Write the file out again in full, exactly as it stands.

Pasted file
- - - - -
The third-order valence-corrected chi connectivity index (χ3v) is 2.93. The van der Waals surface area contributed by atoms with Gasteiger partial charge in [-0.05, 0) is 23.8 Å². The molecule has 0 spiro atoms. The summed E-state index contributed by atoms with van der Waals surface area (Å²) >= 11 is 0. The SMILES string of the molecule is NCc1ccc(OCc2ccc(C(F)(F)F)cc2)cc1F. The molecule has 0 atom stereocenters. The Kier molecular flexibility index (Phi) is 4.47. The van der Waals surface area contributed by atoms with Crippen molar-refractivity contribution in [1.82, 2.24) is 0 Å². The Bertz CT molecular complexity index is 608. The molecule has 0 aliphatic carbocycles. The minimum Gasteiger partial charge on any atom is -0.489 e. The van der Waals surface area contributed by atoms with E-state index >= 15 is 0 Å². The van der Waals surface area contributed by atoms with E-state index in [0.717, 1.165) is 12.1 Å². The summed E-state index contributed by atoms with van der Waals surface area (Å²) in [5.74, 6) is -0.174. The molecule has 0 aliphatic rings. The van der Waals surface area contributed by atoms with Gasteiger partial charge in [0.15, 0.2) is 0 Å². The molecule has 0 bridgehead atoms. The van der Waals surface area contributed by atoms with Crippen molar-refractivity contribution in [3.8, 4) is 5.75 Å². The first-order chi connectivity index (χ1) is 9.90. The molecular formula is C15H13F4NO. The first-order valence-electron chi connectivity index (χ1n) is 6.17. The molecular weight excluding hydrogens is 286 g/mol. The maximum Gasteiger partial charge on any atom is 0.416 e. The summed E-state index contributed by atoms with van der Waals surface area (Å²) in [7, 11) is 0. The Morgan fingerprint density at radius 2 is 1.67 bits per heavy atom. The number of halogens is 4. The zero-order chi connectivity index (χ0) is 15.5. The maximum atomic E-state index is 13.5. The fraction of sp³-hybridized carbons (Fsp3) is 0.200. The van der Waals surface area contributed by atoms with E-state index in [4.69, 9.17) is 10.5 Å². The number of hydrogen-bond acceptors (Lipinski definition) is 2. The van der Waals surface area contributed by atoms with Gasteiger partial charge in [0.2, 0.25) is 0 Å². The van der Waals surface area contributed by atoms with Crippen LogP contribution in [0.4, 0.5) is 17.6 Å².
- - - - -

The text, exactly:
The third-order valence-corrected chi connectivity index (χ3v) is 2.93. The van der Waals surface area contributed by atoms with Gasteiger partial charge in [-0.05, 0) is 23.8 Å². The molecule has 0 spiro atoms. The summed E-state index contributed by atoms with van der Waals surface area (Å²) >= 11 is 0. The SMILES string of the molecule is NCc1ccc(OCc2ccc(C(F)(F)F)cc2)cc1F. The molecule has 0 atom stereocenters. The Kier molecular flexibility index (Phi) is 4.47. The van der Waals surface area contributed by atoms with Crippen molar-refractivity contribution in [1.82, 2.24) is 0 Å². The Bertz CT molecular complexity index is 608. The molecule has 0 aliphatic carbocycles. The minimum Gasteiger partial charge on any atom is -0.489 e. The van der Waals surface area contributed by atoms with E-state index >= 15 is 0 Å². The van der Waals surface area contributed by atoms with E-state index in [0.717, 1.165) is 12.1 Å². The summed E-state index contributed by atoms with van der Waals surface area (Å²) in [5.74, 6) is -0.174. The molecule has 0 aliphatic rings. The van der Waals surface area contributed by atoms with Gasteiger partial charge in [0.15, 0.2) is 0 Å². The molecule has 0 bridgehead atoms. The van der Waals surface area contributed by atoms with Crippen molar-refractivity contribution in [3.8, 4) is 5.75 Å². The first-order chi connectivity index (χ1) is 9.90. The molecular formula is C15H13F4NO. The first-order valence-electron chi connectivity index (χ1n) is 6.17. The molecular weight excluding hydrogens is 286 g/mol. The maximum Gasteiger partial charge on any atom is 0.416 e. The summed E-state index contributed by atoms with van der Waals surface area (Å²) in [7, 11) is 0. The Morgan fingerprint density at radius 2 is 1.67 bits per heavy atom. The number of halogens is 4. The zero-order chi connectivity index (χ0) is 15.5. The maximum atomic E-state index is 13.5. The fraction of sp³-hybridized carbons (Fsp3) is 0.200. The van der Waals surface area contributed by atoms with E-state index in [4.69, 9.17) is 10.5 Å². The number of hydrogen-bond acceptors (Lipinski definition) is 2. The van der Waals surface area contributed by atoms with Gasteiger partial charge in [0.2, 0.25) is 0 Å². The van der Waals surface area contributed by atoms with Crippen LogP contribution in [0.4, 0.5) is 17.6 Å².